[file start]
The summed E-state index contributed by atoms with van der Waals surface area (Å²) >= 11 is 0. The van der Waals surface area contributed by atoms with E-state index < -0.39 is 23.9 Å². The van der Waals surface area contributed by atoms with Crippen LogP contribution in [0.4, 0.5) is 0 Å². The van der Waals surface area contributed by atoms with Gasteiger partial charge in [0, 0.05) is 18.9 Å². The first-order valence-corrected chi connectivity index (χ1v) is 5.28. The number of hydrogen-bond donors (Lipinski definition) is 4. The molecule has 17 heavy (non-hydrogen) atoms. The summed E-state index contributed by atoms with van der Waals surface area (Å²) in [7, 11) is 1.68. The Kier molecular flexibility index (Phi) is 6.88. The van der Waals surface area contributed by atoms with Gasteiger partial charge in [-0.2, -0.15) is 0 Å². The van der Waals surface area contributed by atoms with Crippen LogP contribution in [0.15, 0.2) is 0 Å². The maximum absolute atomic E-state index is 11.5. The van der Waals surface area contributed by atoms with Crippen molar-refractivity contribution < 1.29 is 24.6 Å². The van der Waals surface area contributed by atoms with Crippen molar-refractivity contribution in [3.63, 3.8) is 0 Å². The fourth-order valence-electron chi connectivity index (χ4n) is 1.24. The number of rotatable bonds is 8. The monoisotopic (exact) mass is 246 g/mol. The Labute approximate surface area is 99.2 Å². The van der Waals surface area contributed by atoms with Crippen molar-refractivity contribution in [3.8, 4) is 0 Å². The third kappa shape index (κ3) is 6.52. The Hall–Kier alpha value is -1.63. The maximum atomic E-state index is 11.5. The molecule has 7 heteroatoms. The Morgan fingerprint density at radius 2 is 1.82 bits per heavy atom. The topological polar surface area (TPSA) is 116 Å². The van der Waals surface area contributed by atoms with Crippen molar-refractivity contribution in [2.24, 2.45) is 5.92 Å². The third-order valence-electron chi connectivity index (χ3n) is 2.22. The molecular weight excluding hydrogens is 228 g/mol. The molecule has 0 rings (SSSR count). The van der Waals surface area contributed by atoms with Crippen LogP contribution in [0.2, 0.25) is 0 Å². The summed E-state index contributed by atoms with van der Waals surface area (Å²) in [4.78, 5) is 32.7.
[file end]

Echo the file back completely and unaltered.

The summed E-state index contributed by atoms with van der Waals surface area (Å²) >= 11 is 0. The van der Waals surface area contributed by atoms with E-state index < -0.39 is 23.9 Å². The van der Waals surface area contributed by atoms with Crippen LogP contribution in [0.4, 0.5) is 0 Å². The van der Waals surface area contributed by atoms with Gasteiger partial charge in [0, 0.05) is 18.9 Å². The first-order valence-corrected chi connectivity index (χ1v) is 5.28. The number of hydrogen-bond donors (Lipinski definition) is 4. The molecule has 17 heavy (non-hydrogen) atoms. The summed E-state index contributed by atoms with van der Waals surface area (Å²) in [7, 11) is 1.68. The Kier molecular flexibility index (Phi) is 6.88. The van der Waals surface area contributed by atoms with Gasteiger partial charge in [-0.2, -0.15) is 0 Å². The van der Waals surface area contributed by atoms with Crippen LogP contribution in [0.15, 0.2) is 0 Å². The maximum absolute atomic E-state index is 11.5. The van der Waals surface area contributed by atoms with Crippen molar-refractivity contribution < 1.29 is 24.6 Å². The van der Waals surface area contributed by atoms with Crippen molar-refractivity contribution in [3.63, 3.8) is 0 Å². The fourth-order valence-electron chi connectivity index (χ4n) is 1.24. The number of rotatable bonds is 8. The monoisotopic (exact) mass is 246 g/mol. The Labute approximate surface area is 99.2 Å². The van der Waals surface area contributed by atoms with Crippen molar-refractivity contribution in [3.8, 4) is 0 Å². The third kappa shape index (κ3) is 6.52. The Hall–Kier alpha value is -1.63. The maximum atomic E-state index is 11.5. The molecule has 7 heteroatoms. The Morgan fingerprint density at radius 2 is 1.82 bits per heavy atom. The topological polar surface area (TPSA) is 116 Å². The van der Waals surface area contributed by atoms with Crippen molar-refractivity contribution in [2.24, 2.45) is 5.92 Å². The third-order valence-electron chi connectivity index (χ3n) is 2.22. The molecular weight excluding hydrogens is 228 g/mol. The molecule has 0 rings (SSSR count). The van der Waals surface area contributed by atoms with Crippen LogP contribution in [0.2, 0.25) is 0 Å². The summed E-state index contributed by atoms with van der Waals surface area (Å²) in [4.78, 5) is 32.7.